A Study of Experimental Medicines Aflibercept vs. Bevacizumab for Diabetic Macular Edema (swelling in the center of the eye)
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Age: 18 years or older
Healthy Volunteers: No
Keywords: Diabetic Macular Edema, macular edema
Type: Drug study, Phase 3
260 Participants
Diabetic macular edema (DME) is the term used for swelling in the small central part of the retina. The retina is the light-sensitive tissue which lines the back of the eye. The macula or center part of the retina is used for sharp, straight-ahead vision. It is nourished by blood vessels that may become affected by diabetes. The blood vessels are weakened by become leaky. This causes the retina to become thickened or swollen. Swelling of the central part of the retina can lead to decreased vision diabetes and may become leaky. This causes the retina to become thickened or swollen. Swelling of the central part of the retina can lead to decreased vision.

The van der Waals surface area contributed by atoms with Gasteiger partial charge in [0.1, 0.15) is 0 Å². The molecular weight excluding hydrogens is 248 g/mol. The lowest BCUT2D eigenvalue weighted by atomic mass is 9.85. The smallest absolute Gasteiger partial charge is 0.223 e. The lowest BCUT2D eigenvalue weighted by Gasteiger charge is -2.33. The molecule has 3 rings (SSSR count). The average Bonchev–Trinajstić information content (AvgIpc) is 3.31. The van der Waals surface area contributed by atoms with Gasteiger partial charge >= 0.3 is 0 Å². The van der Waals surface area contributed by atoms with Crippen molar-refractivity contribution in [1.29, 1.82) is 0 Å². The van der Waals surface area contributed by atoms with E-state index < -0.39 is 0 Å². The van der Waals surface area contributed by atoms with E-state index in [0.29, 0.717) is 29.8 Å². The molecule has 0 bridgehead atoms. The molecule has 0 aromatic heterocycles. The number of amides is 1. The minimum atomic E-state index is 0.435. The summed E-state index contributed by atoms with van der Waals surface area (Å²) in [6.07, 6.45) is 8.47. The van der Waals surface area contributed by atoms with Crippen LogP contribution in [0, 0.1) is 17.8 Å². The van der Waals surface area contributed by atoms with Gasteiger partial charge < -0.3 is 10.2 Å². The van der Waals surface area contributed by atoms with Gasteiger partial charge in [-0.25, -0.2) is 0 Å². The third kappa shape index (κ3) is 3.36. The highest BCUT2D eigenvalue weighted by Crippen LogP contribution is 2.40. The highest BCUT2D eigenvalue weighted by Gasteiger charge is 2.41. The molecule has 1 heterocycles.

DME can be treated with repeated injections of drug into the eye to try to make the swelling of the retina go away. The drug is used to block or decrease a substance called vascular endothelia growth factor (it is an “anti-VEGF drug”). There are currently three different anti-VEGF drugs that are used as injections in eyes. However, only the following two, Avastin® and Eylea®, are being used in this study.

Avastin is approved by the Food and Drug Administration (FDA) for the treatment of cancer. It is not approved for treating DME. It needs to be specially prepared for injecting into the eye. However, studies have shown that Avastin injections can be beneficial for DME. Therefore, many doctors have been injecting it into the eye to treat DME.

Eylea is the other type of anti-VEGF drug being used in this study and was made for injection into the eye. It has been approved by the FDA for treatment of DME.

A recent survey of eye doctors estimated that about 60% of the injections in the U.S. for DME are given with Avastin, about 25% of the injections are given with Eylea, and about 15% with a third anti-VEGF drug called Lucentis®.
This study requires